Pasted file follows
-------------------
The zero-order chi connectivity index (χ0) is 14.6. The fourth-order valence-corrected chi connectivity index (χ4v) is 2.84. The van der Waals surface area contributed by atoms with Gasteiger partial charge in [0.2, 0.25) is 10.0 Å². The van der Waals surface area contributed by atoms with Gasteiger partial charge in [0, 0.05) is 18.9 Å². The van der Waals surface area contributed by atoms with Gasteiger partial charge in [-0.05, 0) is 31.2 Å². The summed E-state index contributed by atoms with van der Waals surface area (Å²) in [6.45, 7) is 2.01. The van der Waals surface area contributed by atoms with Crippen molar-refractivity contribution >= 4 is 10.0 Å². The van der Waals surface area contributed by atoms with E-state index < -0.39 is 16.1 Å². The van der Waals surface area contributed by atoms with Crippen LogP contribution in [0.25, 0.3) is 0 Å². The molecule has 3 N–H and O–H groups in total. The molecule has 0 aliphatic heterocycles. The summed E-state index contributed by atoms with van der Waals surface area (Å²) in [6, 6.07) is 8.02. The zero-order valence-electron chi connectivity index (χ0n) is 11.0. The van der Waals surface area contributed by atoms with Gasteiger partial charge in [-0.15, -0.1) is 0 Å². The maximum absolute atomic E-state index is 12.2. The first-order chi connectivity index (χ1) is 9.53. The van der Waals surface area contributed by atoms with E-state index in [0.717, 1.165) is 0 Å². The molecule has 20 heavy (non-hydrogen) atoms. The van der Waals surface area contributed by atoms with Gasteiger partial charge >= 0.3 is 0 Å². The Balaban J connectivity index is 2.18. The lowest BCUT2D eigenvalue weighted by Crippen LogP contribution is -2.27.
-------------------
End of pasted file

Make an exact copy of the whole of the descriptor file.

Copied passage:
The zero-order chi connectivity index (χ0) is 14.6. The fourth-order valence-corrected chi connectivity index (χ4v) is 2.84. The van der Waals surface area contributed by atoms with Gasteiger partial charge in [0.2, 0.25) is 10.0 Å². The van der Waals surface area contributed by atoms with Gasteiger partial charge in [0, 0.05) is 18.9 Å². The van der Waals surface area contributed by atoms with Gasteiger partial charge in [-0.05, 0) is 31.2 Å². The summed E-state index contributed by atoms with van der Waals surface area (Å²) in [6.45, 7) is 2.01. The van der Waals surface area contributed by atoms with Crippen molar-refractivity contribution >= 4 is 10.0 Å². The van der Waals surface area contributed by atoms with E-state index < -0.39 is 16.1 Å². The van der Waals surface area contributed by atoms with Crippen LogP contribution in [0.25, 0.3) is 0 Å². The molecule has 3 N–H and O–H groups in total. The molecule has 0 aliphatic heterocycles. The summed E-state index contributed by atoms with van der Waals surface area (Å²) in [6, 6.07) is 8.02. The zero-order valence-electron chi connectivity index (χ0n) is 11.0. The van der Waals surface area contributed by atoms with Gasteiger partial charge in [-0.15, -0.1) is 0 Å². The maximum absolute atomic E-state index is 12.2. The first-order chi connectivity index (χ1) is 9.53. The van der Waals surface area contributed by atoms with E-state index in [0.717, 1.165) is 0 Å². The molecule has 20 heavy (non-hydrogen) atoms. The van der Waals surface area contributed by atoms with Gasteiger partial charge >= 0.3 is 0 Å². The Balaban J connectivity index is 2.18. The lowest BCUT2D eigenvalue weighted by Crippen LogP contribution is -2.27.